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Produced & Maintained by Idaho Mountain Express, Box 1013, Ketchum, ID 83340-1013 
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Copyright © 2001 Express Publishing Inc.
All Rights reserved. Reproduction in whole or in part in any form or medium without express written permission of Express Publishing Inc. is prohibited. 


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For the week of  October 10 - 16, 2001


Discovering Telluride

Local planners study 
Colorado town’s dynamics

"We’re curious to see other towns and how they’re dealing with the same issues. Telluride is similar to our level with their development and their growth." 

- Tory Canfield, Ketchum senior planner

Express Staff Writer

An examination of Telluride’s planning issues confirms that Rocky Mountain resort communities are wrestling with similar, if not identical, growing pains. It also illustrates that Ketchum and Blaine County have some catching up to do.

Telluride, Colo., at 8745 feet above sea level, boasts a charming National Historic District in a rugged mountain setting. Ketchum planners and officials spent two days last week looking into the resort city’s planning issues and solutions. Express photos by Greg Stahl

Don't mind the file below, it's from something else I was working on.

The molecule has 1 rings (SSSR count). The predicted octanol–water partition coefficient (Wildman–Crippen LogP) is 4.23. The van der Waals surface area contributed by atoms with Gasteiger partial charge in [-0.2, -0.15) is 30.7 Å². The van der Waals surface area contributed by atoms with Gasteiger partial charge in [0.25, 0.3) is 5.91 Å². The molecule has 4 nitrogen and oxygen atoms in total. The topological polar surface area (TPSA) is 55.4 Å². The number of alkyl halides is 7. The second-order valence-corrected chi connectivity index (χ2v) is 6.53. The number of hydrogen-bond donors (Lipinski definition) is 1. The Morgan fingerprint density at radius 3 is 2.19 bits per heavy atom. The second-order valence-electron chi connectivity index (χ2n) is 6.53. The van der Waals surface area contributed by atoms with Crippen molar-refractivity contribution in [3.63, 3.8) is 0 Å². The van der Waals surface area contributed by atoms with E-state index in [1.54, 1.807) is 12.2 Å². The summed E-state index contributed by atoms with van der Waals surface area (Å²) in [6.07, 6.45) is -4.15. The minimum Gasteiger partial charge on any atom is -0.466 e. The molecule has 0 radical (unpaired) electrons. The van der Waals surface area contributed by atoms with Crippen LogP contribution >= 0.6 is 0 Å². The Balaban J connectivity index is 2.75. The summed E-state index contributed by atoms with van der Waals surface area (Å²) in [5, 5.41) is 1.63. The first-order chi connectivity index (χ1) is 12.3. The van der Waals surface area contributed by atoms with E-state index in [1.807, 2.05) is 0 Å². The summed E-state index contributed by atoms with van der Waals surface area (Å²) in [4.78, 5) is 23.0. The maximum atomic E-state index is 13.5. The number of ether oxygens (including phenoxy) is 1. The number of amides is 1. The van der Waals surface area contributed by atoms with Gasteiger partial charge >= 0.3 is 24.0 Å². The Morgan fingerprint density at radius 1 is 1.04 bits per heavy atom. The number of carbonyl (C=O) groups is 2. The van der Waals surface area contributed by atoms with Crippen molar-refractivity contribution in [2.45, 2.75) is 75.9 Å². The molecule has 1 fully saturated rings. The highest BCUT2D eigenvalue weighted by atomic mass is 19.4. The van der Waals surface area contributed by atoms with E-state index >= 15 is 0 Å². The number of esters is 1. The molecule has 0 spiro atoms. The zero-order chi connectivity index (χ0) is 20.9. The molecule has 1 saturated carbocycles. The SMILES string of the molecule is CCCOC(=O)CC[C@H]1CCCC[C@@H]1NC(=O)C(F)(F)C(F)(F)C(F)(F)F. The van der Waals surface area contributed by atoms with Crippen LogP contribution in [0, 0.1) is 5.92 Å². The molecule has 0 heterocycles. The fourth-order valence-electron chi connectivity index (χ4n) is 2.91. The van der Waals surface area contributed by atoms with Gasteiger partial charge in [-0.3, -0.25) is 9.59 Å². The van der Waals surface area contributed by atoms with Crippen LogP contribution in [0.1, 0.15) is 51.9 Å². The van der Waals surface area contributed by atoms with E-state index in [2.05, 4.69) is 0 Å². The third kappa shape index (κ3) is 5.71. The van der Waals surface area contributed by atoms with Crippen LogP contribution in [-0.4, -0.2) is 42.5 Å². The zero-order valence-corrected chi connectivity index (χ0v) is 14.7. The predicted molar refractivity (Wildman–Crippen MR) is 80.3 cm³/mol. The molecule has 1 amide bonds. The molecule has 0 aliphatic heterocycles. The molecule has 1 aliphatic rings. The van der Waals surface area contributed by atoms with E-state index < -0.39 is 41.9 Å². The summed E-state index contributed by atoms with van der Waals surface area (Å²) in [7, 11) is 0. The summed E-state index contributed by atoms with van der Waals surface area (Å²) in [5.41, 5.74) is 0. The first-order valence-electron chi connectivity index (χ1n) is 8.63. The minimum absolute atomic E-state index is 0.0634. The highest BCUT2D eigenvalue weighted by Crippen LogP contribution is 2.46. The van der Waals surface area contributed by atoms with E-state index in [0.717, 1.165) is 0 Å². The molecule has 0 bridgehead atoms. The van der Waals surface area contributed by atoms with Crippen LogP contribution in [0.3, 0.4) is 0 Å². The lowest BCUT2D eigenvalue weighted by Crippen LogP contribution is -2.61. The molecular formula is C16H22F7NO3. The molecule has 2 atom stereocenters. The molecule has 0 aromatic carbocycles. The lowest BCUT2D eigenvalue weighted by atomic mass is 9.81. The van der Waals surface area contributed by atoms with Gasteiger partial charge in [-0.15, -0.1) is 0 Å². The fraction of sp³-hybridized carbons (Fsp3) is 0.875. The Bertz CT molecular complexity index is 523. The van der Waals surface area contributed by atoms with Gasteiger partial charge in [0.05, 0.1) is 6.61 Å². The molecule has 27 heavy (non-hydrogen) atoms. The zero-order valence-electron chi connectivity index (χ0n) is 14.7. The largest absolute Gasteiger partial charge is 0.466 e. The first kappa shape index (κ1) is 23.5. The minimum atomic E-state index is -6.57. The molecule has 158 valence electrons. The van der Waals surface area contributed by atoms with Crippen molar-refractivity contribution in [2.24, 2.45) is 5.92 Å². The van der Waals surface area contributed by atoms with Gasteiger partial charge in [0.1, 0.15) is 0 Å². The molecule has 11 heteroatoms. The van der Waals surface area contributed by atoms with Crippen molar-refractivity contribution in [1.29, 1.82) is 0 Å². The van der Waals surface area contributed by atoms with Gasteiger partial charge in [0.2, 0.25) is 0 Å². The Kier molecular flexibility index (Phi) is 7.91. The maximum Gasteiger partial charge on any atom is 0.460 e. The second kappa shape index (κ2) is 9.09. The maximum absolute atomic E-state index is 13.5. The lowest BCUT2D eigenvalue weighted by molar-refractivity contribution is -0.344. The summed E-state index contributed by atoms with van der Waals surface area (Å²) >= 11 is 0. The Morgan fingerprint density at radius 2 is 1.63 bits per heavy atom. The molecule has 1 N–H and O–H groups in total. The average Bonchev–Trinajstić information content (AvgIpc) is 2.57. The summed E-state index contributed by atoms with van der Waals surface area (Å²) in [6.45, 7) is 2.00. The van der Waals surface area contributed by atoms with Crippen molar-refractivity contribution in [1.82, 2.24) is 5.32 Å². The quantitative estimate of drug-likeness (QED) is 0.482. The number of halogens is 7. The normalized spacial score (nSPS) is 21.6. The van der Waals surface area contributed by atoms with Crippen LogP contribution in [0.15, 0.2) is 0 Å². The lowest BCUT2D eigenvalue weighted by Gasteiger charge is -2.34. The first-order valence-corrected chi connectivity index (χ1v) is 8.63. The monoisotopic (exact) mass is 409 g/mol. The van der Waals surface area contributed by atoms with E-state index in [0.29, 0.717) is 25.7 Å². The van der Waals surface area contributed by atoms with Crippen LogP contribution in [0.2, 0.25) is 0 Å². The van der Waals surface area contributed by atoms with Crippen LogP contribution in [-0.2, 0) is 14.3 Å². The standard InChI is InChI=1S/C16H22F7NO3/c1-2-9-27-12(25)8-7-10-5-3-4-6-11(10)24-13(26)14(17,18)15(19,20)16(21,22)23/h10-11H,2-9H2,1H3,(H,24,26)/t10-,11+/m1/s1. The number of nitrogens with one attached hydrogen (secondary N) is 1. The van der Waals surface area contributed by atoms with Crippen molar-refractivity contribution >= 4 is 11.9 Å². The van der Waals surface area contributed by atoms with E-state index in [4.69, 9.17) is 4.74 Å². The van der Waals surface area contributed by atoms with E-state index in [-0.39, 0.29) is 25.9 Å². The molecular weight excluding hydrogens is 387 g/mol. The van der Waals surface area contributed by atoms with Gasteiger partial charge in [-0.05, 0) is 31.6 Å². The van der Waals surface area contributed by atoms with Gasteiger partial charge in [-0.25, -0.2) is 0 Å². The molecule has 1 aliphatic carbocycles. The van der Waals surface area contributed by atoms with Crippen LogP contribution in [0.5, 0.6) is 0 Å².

Ketchum planners traveled to the western Colorado resort town last week to examine the its planning issues and attempted solutions to those problems. Local planners also explored how comparable planning issues are in the two similar cities.

"We’re curious to see other towns and how they’re dealing with the same issues," Ketchum senior planner Tory Canfield said. "Telluride is similar to our level with their development and their growth."

From New Mexico to Washington, western mountain resorts are struggling with growth, affordable housing, transportation problems and a myriad of other planning- and growth-related issues. In past years, Ketchum planners have visited Park City, Utah, and Aspen, Colo., to investigate those cities’ planning conundrums and solutions.

Telluride, a city of 2,000, is witnessing traffic and parking problems, a mass exodus of its long-time residents and employees as real estate prices continue to rise and areas of open space shrink.